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Wednesday, December 16, 2009


I found this article on an SEIU BLOG website.  Looks like the DEMS are going to try to get healthcare by changing the "rules of engagement!"  We need to call Harkin and let him know we will not stand for him or anyone else changing the rules! 
His contact information is as follows:  website: 
Address and phone: WASHINGTON DC OFFICE
731 Hart Senate Office Building
Washington, DC 20510
(202) 224-3254 Phone
(202) 224-9369 Fax
(202) 224-4633 TDD

His offices in Iowa:
5:18 PM Eastern - December 14, 2009
 Update: Harkin Suggests He May Reintroduce Cloture Reform

Last week, SEIU launched a petition to Sen. Joe Lieberman pushing back on his plans to filibuster health insurance reform. The petition points to the year 1995, when Sen. Joe Lieberman co-sponsored legislation with Sen. Tom Harkin (D-IA) to abolish the filibuster. In January of 1995, Lieberman spent weeks making a case to the American people that the filibuster was being abused - that it was nothing more than a tool for obstructing democracy. So far, nearly 10,000 people have signed on to urge Sen. Lieberman to heed the words of his former Senate self, and quit threatening to filibuster health insurance reform.

Well, people are taking notice. Sen. Tom Harkin told reporters this weekend that he's considering re-introducing the same legislation he co-sponsored with Lieberman in 1995. The bill would reform the cloture vote, making it impossible for Joe to get away with precisely what he's doing right now - holding health insurance reform hostage for his own political gain.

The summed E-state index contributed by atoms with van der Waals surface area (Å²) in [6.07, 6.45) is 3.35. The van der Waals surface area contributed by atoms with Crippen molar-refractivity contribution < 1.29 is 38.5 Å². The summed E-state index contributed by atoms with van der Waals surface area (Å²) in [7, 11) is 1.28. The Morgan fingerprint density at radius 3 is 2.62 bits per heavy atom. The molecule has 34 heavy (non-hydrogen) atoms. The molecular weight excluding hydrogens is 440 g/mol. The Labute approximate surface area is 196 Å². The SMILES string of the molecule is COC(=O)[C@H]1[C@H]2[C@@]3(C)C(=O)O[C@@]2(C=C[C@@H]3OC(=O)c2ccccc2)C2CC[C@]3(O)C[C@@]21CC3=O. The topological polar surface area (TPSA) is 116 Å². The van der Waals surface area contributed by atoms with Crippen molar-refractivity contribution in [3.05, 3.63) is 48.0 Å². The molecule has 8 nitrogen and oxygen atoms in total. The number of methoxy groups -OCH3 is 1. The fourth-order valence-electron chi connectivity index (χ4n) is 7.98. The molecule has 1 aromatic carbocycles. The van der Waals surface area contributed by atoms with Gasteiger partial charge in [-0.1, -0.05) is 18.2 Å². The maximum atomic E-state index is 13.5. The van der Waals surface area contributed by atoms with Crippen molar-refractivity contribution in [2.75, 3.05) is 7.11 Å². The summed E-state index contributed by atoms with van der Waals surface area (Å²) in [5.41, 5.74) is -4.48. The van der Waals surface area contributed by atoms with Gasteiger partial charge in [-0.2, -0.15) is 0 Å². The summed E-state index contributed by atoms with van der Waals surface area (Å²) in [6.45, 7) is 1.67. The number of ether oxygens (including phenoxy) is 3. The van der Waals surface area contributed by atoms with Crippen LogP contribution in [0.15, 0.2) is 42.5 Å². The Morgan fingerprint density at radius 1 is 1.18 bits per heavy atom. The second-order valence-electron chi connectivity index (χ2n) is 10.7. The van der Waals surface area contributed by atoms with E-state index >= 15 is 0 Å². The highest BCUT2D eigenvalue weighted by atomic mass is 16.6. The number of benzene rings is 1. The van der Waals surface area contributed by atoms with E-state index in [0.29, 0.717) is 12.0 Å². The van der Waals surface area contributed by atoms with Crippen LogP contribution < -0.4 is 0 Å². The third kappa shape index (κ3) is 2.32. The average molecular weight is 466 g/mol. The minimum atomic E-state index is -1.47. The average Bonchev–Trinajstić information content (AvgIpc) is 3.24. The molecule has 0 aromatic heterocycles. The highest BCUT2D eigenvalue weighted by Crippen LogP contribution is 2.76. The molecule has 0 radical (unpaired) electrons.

Sen. Harkin told the Hawk Eye:

I think, if anything, this health care debate is showing the dangers of unlimited filibuster," Harkin said Thursday during a conference call with reporters. "I think there's a reason for slowing things down ... and getting the public aware of what's happening and maybe even to change public sentiment, but not to just absolutely stop something."

As the Huffington Post notes, under Harkin's measure, a debate could be prolonged by the minority, but not forever.

"You could hold something up for maybe a month, but then, finally you'd come down to 51 votes and a majority would be able to pass," Harkin said. "I may revive that. I pushed it very hard at one time and then things kind of got a little better."

Sen. Harkin confirmed what others have suggested - that the modern-day filibuster is not used as it was originally intended.

"Today, in the age of instant news and Internet and rapid travel -- you can get from anywhere to here within a day or a few hours -- the initial reasons for the filibuster kind of fall by the wayside, and now it's got into an abusive situation," Harkin said.

He and the constitutional scholars agree that the intention was never to hold up legislation entirely.

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